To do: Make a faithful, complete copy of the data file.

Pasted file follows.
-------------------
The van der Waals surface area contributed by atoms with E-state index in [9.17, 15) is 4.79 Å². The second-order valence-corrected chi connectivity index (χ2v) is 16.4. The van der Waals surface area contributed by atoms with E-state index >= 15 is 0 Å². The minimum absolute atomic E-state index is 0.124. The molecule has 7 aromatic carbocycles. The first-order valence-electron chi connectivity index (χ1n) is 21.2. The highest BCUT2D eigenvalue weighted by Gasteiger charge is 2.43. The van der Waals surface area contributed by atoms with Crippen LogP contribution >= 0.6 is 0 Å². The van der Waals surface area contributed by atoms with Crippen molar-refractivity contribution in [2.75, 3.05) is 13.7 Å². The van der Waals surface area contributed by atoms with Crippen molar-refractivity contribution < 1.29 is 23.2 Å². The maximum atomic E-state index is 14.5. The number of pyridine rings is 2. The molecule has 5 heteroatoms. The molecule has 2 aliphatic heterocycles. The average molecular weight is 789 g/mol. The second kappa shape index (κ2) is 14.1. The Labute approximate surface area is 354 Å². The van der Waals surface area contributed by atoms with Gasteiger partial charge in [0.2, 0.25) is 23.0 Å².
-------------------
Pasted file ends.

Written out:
The van der Waals surface area contributed by atoms with E-state index in [9.17, 15) is 4.79 Å². The second-order valence-corrected chi connectivity index (χ2v) is 16.4. The van der Waals surface area contributed by atoms with E-state index >= 15 is 0 Å². The minimum absolute atomic E-state index is 0.124. The molecule has 7 aromatic carbocycles. The first-order valence-electron chi connectivity index (χ1n) is 21.2. The highest BCUT2D eigenvalue weighted by Gasteiger charge is 2.43. The van der Waals surface area contributed by atoms with Crippen LogP contribution >= 0.6 is 0 Å². The van der Waals surface area contributed by atoms with Crippen molar-refractivity contribution in [2.75, 3.05) is 13.7 Å². The van der Waals surface area contributed by atoms with Crippen molar-refractivity contribution < 1.29 is 23.2 Å². The maximum atomic E-state index is 14.5. The number of pyridine rings is 2. The molecule has 5 heteroatoms. The molecule has 2 aliphatic heterocycles. The average molecular weight is 789 g/mol. The second kappa shape index (κ2) is 14.1. The Labute approximate surface area is 354 Å². The van der Waals surface area contributed by atoms with Gasteiger partial charge in [0.2, 0.25) is 23.0 Å².